So yeah, I think that’s the brutal reality of it. Could be a nice idea. It could solve some problem, but if it’s not painful enough, it’s probably not going to, you know, hit the mark from an investment point of view.

 

[00:20:08] Steve Kupfer: That’s right. And then I guess, Debbie, further complicating that is, you know, we work in particularly in the K 12 and the higher ed segments, really highly regulated segments, you know, they don’t have collateral control over their budgets, you know, so another lens that in difficult climates, we have to look through in order to de risk the investments that we’re looking at is how durable are the revenue sources that we’re expecting these companies to be able to unlock, you know, is this in a difficult climate and sometimes those irrational things, whether it’s teacher shortage, sometimes it’s really irrational, like  political culture wars that, you know, scrap certain budget sources because the political optics of doing so are really advantageous,  we have to be able to suss that out and get a better understanding of, even if it’s a high priority problem, if we don’t feel there are regulated budget sources behind it, it can change our perspective on our ability to underwrite it as a venture investment.

 

[00:21:01] Debbie Goodman: Right. Okay. So, last couple of questions.  You indicated that there was some plays from the private equity playbook that might be useful for venture firms and for those portfolio companies, you clarified for me, not hiring PE style CEOs necessarily, but other, other plays that might be appropriate at this stage for founders to consider. Can you elaborate a little on that?

 

[00:21:29] Steve Kupfer: Yeah. Well, I think if we step back for a second and we look at the private equity playbook, that’s predicated on leverage and taking a percentage of a multiple on EBITDA and putting debt on the business with the understanding that, you know, we can maximize returns simply by using the cash flows of the business to service debt, just that fact alone requires a different mentality as a CEO, that you’re not an enormous risk. You’re taking everything adjusted on a basis for, you know, I can’t put EBITDA at risk because we’re using it to service debt that a bank has underwritten. Obviously, venture does not have that dynamic, so venture is very much predicated on we are building, we are growing, we are finding product market fit. We are being sensitive to the longer term viability of our business model, but for the most part, like we’re just trying to delight customers and find revenue models that allow us with reasonable capability to get to our next funding round, and so I think what we’ve seen in this climate of having four year runways that suddenly are two year runways when forecasted, and then, okay, now it’s a 12 month runway, it requires a different set of skills. You know, it requires founders to collaborate with boards to really, you know, be able to take a more calculated approach to building an annual budget and parsing out each functional area in that operating budget and saying, where can I get yield? Like, what can I afford to kick down the road? What do I need to do? It forces them to prioritize in a way, that over the last, you know, two or three years of, of booming cash, they didn’t necessarily have to have.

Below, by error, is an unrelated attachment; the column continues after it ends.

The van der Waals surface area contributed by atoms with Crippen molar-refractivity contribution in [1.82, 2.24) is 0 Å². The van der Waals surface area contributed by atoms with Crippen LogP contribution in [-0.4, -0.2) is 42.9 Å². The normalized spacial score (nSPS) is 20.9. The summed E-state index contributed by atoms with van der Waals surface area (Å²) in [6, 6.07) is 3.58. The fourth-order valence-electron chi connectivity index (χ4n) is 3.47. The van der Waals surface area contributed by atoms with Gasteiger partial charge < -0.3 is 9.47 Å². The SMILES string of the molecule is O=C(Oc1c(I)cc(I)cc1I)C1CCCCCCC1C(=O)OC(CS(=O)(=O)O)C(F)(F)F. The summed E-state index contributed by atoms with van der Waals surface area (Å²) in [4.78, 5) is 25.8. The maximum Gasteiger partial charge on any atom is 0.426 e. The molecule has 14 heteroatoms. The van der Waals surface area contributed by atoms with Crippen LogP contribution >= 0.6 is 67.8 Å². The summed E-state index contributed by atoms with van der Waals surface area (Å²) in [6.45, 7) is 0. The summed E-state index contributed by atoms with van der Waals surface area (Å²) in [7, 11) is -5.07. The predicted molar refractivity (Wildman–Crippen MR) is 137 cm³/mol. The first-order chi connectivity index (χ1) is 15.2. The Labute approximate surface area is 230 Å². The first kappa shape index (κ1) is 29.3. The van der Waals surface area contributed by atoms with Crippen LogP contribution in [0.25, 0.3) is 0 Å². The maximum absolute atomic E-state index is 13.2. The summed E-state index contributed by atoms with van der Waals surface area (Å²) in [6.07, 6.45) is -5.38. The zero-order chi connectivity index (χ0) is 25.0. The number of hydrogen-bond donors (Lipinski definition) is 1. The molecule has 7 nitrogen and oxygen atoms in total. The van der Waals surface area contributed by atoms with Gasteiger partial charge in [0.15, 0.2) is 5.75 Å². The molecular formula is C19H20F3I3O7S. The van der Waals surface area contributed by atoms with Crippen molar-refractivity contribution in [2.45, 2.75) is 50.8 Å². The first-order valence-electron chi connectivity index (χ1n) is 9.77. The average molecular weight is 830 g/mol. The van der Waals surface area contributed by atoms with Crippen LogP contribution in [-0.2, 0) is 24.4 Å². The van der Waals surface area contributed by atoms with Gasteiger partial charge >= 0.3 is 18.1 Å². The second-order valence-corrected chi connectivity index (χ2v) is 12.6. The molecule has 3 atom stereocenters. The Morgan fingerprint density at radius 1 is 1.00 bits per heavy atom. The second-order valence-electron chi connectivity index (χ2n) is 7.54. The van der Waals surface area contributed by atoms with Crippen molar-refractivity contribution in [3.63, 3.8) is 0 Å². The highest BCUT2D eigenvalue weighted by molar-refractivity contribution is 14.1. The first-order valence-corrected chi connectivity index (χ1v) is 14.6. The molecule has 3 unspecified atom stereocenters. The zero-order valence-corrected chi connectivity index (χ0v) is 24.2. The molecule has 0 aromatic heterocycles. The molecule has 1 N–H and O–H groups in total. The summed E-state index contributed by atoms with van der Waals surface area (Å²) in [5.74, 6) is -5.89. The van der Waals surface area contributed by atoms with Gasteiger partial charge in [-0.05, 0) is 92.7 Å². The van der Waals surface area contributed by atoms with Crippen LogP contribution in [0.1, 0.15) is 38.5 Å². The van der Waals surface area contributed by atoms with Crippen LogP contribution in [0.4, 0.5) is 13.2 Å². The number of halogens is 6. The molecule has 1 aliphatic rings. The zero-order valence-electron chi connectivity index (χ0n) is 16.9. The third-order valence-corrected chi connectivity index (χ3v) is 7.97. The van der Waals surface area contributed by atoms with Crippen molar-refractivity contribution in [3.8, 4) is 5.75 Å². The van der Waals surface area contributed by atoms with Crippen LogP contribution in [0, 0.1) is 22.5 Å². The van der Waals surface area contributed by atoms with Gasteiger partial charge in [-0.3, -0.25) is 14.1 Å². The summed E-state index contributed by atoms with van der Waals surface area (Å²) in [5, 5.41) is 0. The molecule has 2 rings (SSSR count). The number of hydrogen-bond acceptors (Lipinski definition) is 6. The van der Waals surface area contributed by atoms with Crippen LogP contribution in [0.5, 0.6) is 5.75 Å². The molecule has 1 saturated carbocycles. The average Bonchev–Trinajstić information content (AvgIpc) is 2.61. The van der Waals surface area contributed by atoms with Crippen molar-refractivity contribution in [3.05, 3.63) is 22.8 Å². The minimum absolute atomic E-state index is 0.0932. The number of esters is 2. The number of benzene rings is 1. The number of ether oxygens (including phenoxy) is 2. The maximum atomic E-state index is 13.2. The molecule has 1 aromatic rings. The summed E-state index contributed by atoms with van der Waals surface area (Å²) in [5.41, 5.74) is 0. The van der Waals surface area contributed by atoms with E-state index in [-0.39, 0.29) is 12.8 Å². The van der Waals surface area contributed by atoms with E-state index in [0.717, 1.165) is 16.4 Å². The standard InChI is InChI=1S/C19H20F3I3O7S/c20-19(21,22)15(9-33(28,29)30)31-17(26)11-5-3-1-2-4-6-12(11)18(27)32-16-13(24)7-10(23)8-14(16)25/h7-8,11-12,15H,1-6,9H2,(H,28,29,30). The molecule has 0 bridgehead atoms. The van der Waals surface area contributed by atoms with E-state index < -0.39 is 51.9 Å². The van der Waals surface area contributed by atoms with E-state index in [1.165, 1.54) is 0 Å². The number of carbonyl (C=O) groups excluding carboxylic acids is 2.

[00:23:11] Debbie Goodman: Right.

 

[00:23:11] Steve Kupfer: And so private equity, it’s native to how they operate to think through on a risk adjusted basis. If we’re putting another dollar into the product function or another dollar into the customer success function, you know, what do we expect to see in terms of expanded contract value or retention rates, you know, they’re very, very calculated. And it was right thing to be around on a day-to-day basis at the expense of the, the beauty of building from the ground and working with founders that, have aspirations to reimagine entire market. I think a lot of that stuff is really applicable now, so we’re spending a lot more time with our founders thinking through, like, do we really need those extra two engineers in this budget?

 

[00:23:51] Steve Kupfer: How does that change our net runway you know, to have a better understanding of  cash management. You know, do we really want to go out and fundraise, in February of 2025 coming on the heels of a presidential election? Like, is that a time you are going out looking for equity? If we can avoid that, like how do we modulate the pace of the business, even at the expense of growth in some cases, which is much as we don’t like to do.